An advertising agency is mainly concerned with how they lock down celebrity talent, how they get the client to agree to our pitch, and how they take the budget of this entire thing down from $10 million to $8 million. And then we come with this, “Hey, we can also translate it in the end,” and like, it’s pretty cool, but it’s clearly a vitamin, right? It’s not a painkiller.

And what we learned in that process, and I think it is a lesson that holds true for many new technologies, is that the most obvious ones to sell it to are not the ones who are going to be the most interested in it because these people in advertising agencies are already producing lots of videos. That’s their job. They make lots of awesome videos all the time. But there are billions of people in the world today who are desperate to make videos, but they can’t. They don’t have the budget, they don’t know how to work a camera, they don’t know how to write a script, they’re just stuck. And so, today, most will just write stuff and make PowerPoint decks. And for these people, if we could give them a solution that’s a thousand times more affordable, a thousand times easier, and they’re okay with the quality of those videos not being fully on par with what you get out of a camera. I think it’s one of those things where the effect of democratizing something is awesome, not just because it’s fantastic to give more capabilities to more people, but as a founder of a business, when you give new magical powers to people, they’re much more forgiving if it isn’t perfect.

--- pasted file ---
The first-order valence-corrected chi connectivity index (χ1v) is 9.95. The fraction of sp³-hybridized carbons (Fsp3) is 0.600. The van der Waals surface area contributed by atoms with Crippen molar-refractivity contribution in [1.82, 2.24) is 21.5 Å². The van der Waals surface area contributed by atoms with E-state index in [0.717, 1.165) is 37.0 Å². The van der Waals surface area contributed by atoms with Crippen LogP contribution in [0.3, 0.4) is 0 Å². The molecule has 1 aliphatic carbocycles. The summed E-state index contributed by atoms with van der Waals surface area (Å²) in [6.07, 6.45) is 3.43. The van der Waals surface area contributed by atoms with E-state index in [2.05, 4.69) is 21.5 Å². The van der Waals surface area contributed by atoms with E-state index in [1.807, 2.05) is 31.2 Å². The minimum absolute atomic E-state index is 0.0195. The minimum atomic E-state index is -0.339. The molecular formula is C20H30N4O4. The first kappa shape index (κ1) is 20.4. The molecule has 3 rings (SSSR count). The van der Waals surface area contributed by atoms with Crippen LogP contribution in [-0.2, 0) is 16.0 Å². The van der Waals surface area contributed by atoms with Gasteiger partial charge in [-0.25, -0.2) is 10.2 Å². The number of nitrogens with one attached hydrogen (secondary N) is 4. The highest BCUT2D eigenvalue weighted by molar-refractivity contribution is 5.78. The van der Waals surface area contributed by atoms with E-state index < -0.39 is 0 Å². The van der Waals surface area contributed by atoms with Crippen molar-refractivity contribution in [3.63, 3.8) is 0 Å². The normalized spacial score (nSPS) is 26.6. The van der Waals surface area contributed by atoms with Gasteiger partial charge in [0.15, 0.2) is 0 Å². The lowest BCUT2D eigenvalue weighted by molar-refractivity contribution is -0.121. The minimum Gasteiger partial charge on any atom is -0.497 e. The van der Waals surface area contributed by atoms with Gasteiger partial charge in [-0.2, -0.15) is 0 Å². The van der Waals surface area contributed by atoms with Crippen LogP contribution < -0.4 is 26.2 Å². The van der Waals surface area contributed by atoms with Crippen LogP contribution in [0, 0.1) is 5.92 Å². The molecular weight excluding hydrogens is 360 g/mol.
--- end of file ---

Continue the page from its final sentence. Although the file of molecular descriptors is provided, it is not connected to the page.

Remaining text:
Whereas if you’re trying to sell AI technology to Scorsese, his bar for what quality needs to be met is incredibly high because he already has $100 million to spend on his film. It needs to be really, really convincing for him to change his way of working. And that led us to basically the product that we have today, which is this much more kind of bottoms-up, PLG, easy-to-access, $30 a month, and then, of course, with an enterprise layer on top of it. But that was the insight that really drove the success of Synthesia, that this is a tool we’re building for everyone, not for video production professionals.